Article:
Friday, May 18, 2007

Two conversations are unfolding simultaneously

The first on Eileen's BABEL manifesto, the second involving Karl's musings about dogs and love. Don't miss the comment threads to either, and please add your thoughts, since both get at the heart of what ITM has been about for the past year.

I'm observing from the sidelines, the victim of commencement obligations (I am already weary of shaking hands) and thirty annual report comment sheets due soon.

13 comments:

Sarah Rees Jones said...

One of my favourite pre-modernists, Lisa Jardine, talks about the relationship between the past and the future (in a decidedly present-minded and political tone) here ('The Intellectual Ties that Bind'):

http://news.bbc.co.uk/1/hi/magazine/views/a_point_of_view/

The perspective she takes is different, I think, from that taken by any of us here (so far).

Eileen Joy said...

I liked very much how Jardine concluded her essay [involving a trip she took to Caltech and certain reflections on Anglo-American intellectual relations within the context of the current political sterility and stasis occasioned by the Bush administration]:

"As I wandered the campus at Caltech, and as I talked to faculty and students, the culture of serious reflection on the big issues in science and in human values filled me with a sense that together they and we could achieve a great deal for the future of the human race. As my plane touched down back at Heathrow on Wednesday, it struck me forcibly that we must hold on to that strong sense I had at Caltech of future purpose and possibility. We must not squander science's dream of an increasingly open world of discovery and opportunity."

I note the term "human values," but do not know exactly, since there is no information in article to guide me, what those are for the students and teachers at Caltech, but in any sense, I was wondering, Sarah, in what way, more specifically, do you think the perspective Jardine takes here on the relationship between the past and future is "different . . . from that taken by any of us here (so far)"?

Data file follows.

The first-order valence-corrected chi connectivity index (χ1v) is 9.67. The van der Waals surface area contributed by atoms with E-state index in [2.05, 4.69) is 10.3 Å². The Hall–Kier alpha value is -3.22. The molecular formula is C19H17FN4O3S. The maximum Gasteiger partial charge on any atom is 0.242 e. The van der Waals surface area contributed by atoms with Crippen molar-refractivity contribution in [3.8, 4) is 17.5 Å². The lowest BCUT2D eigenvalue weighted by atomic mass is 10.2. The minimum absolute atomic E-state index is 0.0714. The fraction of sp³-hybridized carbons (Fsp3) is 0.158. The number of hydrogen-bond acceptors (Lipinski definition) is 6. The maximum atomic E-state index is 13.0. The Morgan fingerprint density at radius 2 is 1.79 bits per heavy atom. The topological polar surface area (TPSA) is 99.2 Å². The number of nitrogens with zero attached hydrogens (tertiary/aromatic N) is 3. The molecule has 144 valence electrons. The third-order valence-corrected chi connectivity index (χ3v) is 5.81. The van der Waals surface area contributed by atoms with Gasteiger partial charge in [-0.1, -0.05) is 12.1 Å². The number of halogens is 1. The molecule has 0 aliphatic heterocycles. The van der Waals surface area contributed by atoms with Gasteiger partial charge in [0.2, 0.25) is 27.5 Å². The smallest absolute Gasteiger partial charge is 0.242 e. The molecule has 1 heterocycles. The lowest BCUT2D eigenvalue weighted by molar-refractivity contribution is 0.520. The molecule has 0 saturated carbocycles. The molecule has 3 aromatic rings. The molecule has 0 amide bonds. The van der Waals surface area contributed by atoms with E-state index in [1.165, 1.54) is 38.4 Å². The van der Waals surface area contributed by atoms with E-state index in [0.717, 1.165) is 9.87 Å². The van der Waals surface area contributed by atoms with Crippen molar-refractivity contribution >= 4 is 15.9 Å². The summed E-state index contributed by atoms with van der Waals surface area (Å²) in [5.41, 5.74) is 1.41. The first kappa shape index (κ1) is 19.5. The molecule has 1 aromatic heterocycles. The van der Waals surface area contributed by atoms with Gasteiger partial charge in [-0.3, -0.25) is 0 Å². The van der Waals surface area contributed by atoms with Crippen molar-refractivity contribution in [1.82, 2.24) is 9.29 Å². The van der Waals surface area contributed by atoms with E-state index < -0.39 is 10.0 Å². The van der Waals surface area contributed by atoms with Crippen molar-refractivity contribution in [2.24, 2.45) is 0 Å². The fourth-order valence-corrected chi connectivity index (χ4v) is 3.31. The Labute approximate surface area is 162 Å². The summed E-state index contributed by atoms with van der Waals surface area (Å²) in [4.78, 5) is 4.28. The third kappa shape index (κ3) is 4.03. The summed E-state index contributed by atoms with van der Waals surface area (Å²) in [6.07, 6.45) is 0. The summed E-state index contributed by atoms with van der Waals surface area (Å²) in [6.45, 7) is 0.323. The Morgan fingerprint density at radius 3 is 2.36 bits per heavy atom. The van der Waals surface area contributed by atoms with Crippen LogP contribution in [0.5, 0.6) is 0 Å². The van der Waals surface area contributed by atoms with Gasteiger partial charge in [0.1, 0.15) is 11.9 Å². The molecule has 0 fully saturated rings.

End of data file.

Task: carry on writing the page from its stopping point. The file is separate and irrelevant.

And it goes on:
srj said...

This was a broadcast talk - I only really caught the last paragraph - the one you cite - and thought it could have come straight from ITM. But when I went and read the whole thing (which is unlike ITM is intended for a general audience) and I was struck by its sense of history (time, and place in time) and the contemporary urgency (political relevance) of thinking about the future.

Why is remembering the importance of the past to the future so urgent NOW?

Eileen Joy said...

GREAT question, which I shall now mull.

Karl Steel said...

From Enjoy Your Symptom!

capitalism is characterized "by a structural asymetry between synchrony and diachrony: it can establish itself as a synchronous totality only by effacing the traces of its traumatic diachronous past." (152)

Nicola Masciandaro said...

Because NOW is the only opportunity to remember the importance of the past to the future?

Anonymous said...

Smile.

Dear K, your lacanic intervention is too traumatic for me to respond with dead certainty, right now. Maybe in the


srj

Eileen Joy said...

The best way for me to answer srj's question,

"Why is remembering the importance of the past to the future so urgent NOW?",